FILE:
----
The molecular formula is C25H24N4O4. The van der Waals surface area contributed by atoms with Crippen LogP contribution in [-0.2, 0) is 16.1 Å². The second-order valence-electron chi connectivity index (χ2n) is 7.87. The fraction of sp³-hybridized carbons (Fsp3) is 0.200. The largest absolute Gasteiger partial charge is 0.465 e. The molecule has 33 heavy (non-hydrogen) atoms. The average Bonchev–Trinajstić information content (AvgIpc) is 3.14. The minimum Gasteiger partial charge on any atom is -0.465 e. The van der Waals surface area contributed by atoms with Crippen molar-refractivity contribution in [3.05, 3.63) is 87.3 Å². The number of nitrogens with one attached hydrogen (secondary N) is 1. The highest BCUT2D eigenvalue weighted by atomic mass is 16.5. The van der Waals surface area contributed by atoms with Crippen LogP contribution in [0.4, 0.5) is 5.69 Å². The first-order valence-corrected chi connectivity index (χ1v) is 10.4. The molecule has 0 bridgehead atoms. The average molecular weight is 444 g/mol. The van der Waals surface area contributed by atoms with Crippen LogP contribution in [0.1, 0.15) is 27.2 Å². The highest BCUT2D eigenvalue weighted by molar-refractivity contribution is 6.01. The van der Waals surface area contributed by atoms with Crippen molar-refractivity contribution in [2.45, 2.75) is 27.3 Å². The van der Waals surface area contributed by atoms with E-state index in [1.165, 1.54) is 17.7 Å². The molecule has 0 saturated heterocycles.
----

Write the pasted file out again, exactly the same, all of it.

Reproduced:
The molecular formula is C25H24N4O4. The van der Waals surface area contributed by atoms with Crippen LogP contribution in [-0.2, 0) is 16.1 Å². The second-order valence-electron chi connectivity index (χ2n) is 7.87. The fraction of sp³-hybridized carbons (Fsp3) is 0.200. The largest absolute Gasteiger partial charge is 0.465 e. The molecule has 33 heavy (non-hydrogen) atoms. The average Bonchev–Trinajstić information content (AvgIpc) is 3.14. The minimum Gasteiger partial charge on any atom is -0.465 e. The van der Waals surface area contributed by atoms with Crippen molar-refractivity contribution in [3.05, 3.63) is 87.3 Å². The number of nitrogens with one attached hydrogen (secondary N) is 1. The highest BCUT2D eigenvalue weighted by atomic mass is 16.5. The van der Waals surface area contributed by atoms with Crippen LogP contribution in [0.4, 0.5) is 5.69 Å². The first-order valence-corrected chi connectivity index (χ1v) is 10.4. The molecule has 0 bridgehead atoms. The average molecular weight is 444 g/mol. The van der Waals surface area contributed by atoms with Crippen LogP contribution in [0.1, 0.15) is 27.2 Å². The highest BCUT2D eigenvalue weighted by molar-refractivity contribution is 6.01. The van der Waals surface area contributed by atoms with Crippen molar-refractivity contribution in [2.45, 2.75) is 27.3 Å². The van der Waals surface area contributed by atoms with E-state index in [1.165, 1.54) is 17.7 Å². The molecule has 0 saturated heterocycles.